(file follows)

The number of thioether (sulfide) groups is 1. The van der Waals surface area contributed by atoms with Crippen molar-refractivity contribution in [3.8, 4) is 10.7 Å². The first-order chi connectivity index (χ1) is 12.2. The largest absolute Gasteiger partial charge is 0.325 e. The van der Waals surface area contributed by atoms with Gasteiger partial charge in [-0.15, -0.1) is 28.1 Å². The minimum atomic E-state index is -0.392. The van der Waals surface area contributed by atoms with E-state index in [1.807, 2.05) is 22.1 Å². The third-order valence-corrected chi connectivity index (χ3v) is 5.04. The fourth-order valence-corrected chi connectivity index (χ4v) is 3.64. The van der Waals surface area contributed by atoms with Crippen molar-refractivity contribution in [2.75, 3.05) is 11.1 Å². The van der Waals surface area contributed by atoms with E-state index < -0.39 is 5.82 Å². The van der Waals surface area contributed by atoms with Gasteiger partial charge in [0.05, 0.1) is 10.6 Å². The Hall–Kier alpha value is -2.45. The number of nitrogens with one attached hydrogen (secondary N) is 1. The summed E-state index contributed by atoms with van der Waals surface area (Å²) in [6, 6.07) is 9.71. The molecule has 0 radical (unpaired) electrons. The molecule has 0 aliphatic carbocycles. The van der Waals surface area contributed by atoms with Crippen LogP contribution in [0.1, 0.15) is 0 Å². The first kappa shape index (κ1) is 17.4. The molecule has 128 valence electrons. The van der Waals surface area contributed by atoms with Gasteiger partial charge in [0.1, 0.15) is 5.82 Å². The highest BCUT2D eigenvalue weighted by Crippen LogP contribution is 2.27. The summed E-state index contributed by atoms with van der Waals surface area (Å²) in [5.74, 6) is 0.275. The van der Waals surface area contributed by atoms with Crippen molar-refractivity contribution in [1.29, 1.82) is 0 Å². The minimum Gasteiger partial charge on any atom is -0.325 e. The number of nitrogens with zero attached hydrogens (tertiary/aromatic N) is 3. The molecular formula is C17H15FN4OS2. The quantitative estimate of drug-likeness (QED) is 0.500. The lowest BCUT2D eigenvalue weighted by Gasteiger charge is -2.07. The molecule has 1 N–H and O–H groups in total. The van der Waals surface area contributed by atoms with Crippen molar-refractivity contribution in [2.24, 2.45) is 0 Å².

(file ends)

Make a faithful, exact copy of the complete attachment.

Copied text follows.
The number of thioether (sulfide) groups is 1. The van der Waals surface area contributed by atoms with Crippen molar-refractivity contribution in [3.8, 4) is 10.7 Å². The first-order chi connectivity index (χ1) is 12.2. The largest absolute Gasteiger partial charge is 0.325 e. The van der Waals surface area contributed by atoms with Gasteiger partial charge in [-0.15, -0.1) is 28.1 Å². The minimum atomic E-state index is -0.392. The van der Waals surface area contributed by atoms with E-state index in [1.807, 2.05) is 22.1 Å². The third-order valence-corrected chi connectivity index (χ3v) is 5.04. The fourth-order valence-corrected chi connectivity index (χ4v) is 3.64. The van der Waals surface area contributed by atoms with Crippen molar-refractivity contribution in [2.75, 3.05) is 11.1 Å². The van der Waals surface area contributed by atoms with E-state index < -0.39 is 5.82 Å². The van der Waals surface area contributed by atoms with Gasteiger partial charge in [0.05, 0.1) is 10.6 Å². The Hall–Kier alpha value is -2.45. The number of nitrogens with one attached hydrogen (secondary N) is 1. The summed E-state index contributed by atoms with van der Waals surface area (Å²) in [6, 6.07) is 9.71. The molecule has 0 radical (unpaired) electrons. The molecule has 0 aliphatic carbocycles. The van der Waals surface area contributed by atoms with Crippen LogP contribution in [0.1, 0.15) is 0 Å². The first kappa shape index (κ1) is 17.4. The molecule has 128 valence electrons. The van der Waals surface area contributed by atoms with Gasteiger partial charge in [0.1, 0.15) is 5.82 Å². The highest BCUT2D eigenvalue weighted by Crippen LogP contribution is 2.27. The summed E-state index contributed by atoms with van der Waals surface area (Å²) in [5.74, 6) is 0.275. The van der Waals surface area contributed by atoms with Crippen molar-refractivity contribution in [1.29, 1.82) is 0 Å². The minimum Gasteiger partial charge on any atom is -0.325 e. The number of nitrogens with zero attached hydrogens (tertiary/aromatic N) is 3. The molecular formula is C17H15FN4OS2. The quantitative estimate of drug-likeness (QED) is 0.500. The lowest BCUT2D eigenvalue weighted by Gasteiger charge is -2.07. The molecule has 1 N–H and O–H groups in total. The van der Waals surface area contributed by atoms with Crippen molar-refractivity contribution in [2.24, 2.45) is 0 Å².